What was supposed to be a joyous birthday celebration turned into a long night of nail-biting for three Long Island teens who were caught in the middle of Saturday night's turmoil in Times Square.
Carle Place friends Christina Paiva, 16, Sabrina Papez, 17 and Susana Garrido, 18, decided to go into New York City to celebrate Paiva's upcoming 17th birthday. The plan was to grab dinner at Applebee's on 42nd St. and head to M&M's World on Broadway and 48th Street.
But when they left Applebee's just before 7 p.m., they found themselves blocked by police barricades set up on 45th Street. Curious about the buzz around them, the girls stayed at the front of the barricades as crowds formed behind them.
"We thought it would clear up soon," said Paiva, a Carle Place High School junior. "But then the police started pushing us further back."
At first officers told the burgeoning crowd that it was only a car fire, but Papez said the situation got serious when the bomb squad and FBI showed up. When they saw police evacuating nearby stores and hotels, they knew this was more than a simple car fire.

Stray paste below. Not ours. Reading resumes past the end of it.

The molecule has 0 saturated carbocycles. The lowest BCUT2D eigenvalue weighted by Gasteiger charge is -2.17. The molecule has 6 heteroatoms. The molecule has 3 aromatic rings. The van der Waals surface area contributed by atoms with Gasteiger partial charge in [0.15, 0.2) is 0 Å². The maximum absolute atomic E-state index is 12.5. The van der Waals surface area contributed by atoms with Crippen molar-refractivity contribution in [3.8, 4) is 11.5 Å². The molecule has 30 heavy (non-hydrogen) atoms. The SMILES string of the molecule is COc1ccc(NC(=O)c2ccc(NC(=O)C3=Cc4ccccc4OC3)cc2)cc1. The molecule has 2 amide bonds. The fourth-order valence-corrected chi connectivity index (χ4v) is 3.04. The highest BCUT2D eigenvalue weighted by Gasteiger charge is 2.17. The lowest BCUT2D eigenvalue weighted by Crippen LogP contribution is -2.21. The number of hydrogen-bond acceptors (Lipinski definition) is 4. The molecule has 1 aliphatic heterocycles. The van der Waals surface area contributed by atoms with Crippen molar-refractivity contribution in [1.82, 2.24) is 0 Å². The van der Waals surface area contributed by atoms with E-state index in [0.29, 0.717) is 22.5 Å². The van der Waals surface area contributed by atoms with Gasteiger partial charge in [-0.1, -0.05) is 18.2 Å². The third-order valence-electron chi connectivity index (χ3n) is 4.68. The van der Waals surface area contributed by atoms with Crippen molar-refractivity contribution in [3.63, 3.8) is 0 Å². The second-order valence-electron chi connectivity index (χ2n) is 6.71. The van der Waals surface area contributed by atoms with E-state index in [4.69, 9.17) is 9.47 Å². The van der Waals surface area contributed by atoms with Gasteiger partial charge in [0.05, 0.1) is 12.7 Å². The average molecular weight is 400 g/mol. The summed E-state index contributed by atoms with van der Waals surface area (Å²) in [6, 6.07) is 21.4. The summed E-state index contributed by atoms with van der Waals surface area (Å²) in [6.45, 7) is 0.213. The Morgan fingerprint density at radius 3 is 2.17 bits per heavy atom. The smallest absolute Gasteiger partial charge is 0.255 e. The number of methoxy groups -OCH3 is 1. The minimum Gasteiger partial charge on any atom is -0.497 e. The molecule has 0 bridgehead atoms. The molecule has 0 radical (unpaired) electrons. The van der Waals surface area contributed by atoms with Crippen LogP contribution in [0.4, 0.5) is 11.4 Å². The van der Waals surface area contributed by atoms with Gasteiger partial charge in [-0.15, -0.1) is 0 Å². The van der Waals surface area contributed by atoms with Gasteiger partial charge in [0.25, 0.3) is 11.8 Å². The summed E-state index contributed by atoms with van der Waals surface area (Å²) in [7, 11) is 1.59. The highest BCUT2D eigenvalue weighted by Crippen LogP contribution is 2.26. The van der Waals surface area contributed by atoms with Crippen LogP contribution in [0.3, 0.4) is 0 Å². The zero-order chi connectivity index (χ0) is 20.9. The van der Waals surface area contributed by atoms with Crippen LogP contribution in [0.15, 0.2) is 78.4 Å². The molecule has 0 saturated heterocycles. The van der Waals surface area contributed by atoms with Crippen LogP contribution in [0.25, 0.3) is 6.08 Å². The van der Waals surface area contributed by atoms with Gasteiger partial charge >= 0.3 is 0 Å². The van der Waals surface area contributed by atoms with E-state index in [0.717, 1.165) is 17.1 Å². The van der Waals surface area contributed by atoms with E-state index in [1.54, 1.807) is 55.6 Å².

Text messages and phone calls to their parents who were watching the news at home, revealed more on the flurry of police activity.
"We were definitely scared, especially since we really didn't know what was going on," Paiva said.
Many in the crowd were tourists, Garrido said, who thought the event was part of a movie being filmed.
"It was really scary," Papez said. "If something did happen, we wouldn't have been able to move."
It would be more than five hours before they could leave and they finally arrived home close to 3 a.m.
For Paiva's mother, Arminda, 46, this was the time she finally exhaled. "I said, OK, now I can rest, it was under control, but still, it's scary." She said she won't hesitate to let her daughter return to Manhattan, as long as she continues to communicate with her. "It's not safe anywhere these days, and you can't keep them locked up," she said.
The girls said they will return to the city.
"I don't think we should have lingered as long as we did; something could have happened, that package could have exploded," Papez said.